“It started with Martin Cambridge, Fingerz Fogarty and Henry Cullen with the U19 side if I’m being honest.

“They were very good to me. I didn’t want to leave Mayfield at the time because we had a very good team, but Martin convinced me and it was the right decision.

“Stephen Henderson is definitely one of the best managers out there in my opinion.

“I probably played my best football under him, the turnaround he did down in Cobh is not talked about enough.

“He always looked after me down there so I’ve nothing but good things to say about him,” McCarthy concluded.

Posted in League Of Ireland, Soccer Interview | Comments Off on Soccer Feature Interview: Christopher ‘Kaka’ McCarthy (Mayfield United) – The Evening Echo – May 25 2020

Women’s Rugby Feature Interview: Deirbhile Nic a Bhaird (Ireland Sevens) – The Evening Echo – May 25 2020

Ballincollig rugby ace can’t wait to return to her home club

UNDER normal circumstances, Cork rugby star Deirbhile Nic a Bhaird would currently be preparing for the final leg of the Sevens World Series in Paris at the end of this month.

Ordinarily a combined event alongside their male counterparts, this tournament — hosted at Stade Jean-Bouin — is the nearest one to home for the Irish women’s squad.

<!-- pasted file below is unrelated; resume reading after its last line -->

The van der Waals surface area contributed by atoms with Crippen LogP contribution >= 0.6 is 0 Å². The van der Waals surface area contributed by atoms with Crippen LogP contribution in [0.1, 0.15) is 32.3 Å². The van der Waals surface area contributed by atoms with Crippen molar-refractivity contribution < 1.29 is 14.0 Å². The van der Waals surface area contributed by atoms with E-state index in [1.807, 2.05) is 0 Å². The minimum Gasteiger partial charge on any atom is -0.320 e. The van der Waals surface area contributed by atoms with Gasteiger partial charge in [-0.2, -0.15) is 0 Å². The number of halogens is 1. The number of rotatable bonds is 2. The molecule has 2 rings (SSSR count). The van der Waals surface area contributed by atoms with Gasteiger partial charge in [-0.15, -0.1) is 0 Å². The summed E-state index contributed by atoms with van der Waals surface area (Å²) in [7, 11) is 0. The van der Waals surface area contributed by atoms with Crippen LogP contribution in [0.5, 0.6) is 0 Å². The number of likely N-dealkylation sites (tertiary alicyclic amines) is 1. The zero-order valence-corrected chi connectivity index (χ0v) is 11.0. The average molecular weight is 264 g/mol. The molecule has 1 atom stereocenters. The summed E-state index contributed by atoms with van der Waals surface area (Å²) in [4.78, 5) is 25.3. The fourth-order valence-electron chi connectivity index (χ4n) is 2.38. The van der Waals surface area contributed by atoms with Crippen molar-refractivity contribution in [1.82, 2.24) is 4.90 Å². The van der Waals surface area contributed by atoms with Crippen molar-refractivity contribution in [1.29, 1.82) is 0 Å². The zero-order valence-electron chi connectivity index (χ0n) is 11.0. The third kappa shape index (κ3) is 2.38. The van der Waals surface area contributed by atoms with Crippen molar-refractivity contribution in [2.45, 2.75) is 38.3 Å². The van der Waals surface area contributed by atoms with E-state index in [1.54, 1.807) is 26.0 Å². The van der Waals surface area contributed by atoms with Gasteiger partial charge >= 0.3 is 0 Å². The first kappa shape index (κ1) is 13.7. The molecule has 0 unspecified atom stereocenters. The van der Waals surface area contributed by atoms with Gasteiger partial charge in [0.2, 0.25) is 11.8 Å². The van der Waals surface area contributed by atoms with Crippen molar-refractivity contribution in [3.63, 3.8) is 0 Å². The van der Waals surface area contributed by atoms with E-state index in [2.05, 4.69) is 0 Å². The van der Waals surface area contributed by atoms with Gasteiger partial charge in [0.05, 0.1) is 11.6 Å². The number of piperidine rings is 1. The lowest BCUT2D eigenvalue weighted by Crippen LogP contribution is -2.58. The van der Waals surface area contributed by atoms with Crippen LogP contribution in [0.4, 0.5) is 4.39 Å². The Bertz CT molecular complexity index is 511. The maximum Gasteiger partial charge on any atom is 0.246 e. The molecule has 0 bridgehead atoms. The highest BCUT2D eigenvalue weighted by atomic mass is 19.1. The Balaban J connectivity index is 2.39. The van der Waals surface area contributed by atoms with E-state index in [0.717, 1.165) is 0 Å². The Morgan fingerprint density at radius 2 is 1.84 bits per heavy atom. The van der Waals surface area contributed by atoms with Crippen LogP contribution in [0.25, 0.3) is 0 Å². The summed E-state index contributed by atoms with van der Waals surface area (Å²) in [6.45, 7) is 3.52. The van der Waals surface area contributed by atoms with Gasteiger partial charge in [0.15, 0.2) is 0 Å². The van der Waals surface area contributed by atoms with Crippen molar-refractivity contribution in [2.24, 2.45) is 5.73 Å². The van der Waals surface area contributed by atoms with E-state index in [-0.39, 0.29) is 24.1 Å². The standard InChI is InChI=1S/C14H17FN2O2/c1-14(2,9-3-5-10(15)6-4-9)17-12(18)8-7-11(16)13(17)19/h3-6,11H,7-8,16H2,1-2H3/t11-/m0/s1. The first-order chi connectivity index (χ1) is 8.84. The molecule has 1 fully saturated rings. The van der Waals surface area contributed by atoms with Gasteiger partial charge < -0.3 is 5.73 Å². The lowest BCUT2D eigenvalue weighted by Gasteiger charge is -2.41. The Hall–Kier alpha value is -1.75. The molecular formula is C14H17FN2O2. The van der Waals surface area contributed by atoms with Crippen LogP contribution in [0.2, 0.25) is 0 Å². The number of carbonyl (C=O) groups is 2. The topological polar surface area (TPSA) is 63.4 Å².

For this reason, Nic a Bhaird was understandably disappointed to see it cancelled in the midst of the Coronavirus outbreak.

“All of our tournaments are abroad obviously, but that one is a lot closer than any of the other events that we go to. Over the last couple of years that’s been one that people are able to get family to,” Nic a Bhaird said.

“It’s in such a cool stadium and obviously with it being a double, it’s just a bigger spectacle in general. It’s kind of a sad one to miss out on alright, but there’s a bigger picture I suppose.”

In addition to this sojourn to the French capital, proposed earlier trips to Hong Kong (April 3-5) and Langford, Canada (May 2-3) were also placed on the back burner.

Given their mixed form throughout the season — Stan McDowell’s charges finished 11th in each of their last three tournaments — Nic a Bhaird admits they had been hoping to end their latest Series journey on a high.

“We were in what would probably be considered a rough patch. We hadn’t been getting the performances that we would set for ourselves.

“Obviously matches weren’t going the way we had planned. We were trying to get back to grips with things and trying to see where things were going wrong. We were putting a lot of emphasis on analysis and trying to improve our general game plans and structures. Probably not the way we would have liked to leave the season.

“There was definitely a lot of things in place that we were looking to put forward in the tournaments that have been cancelled since.”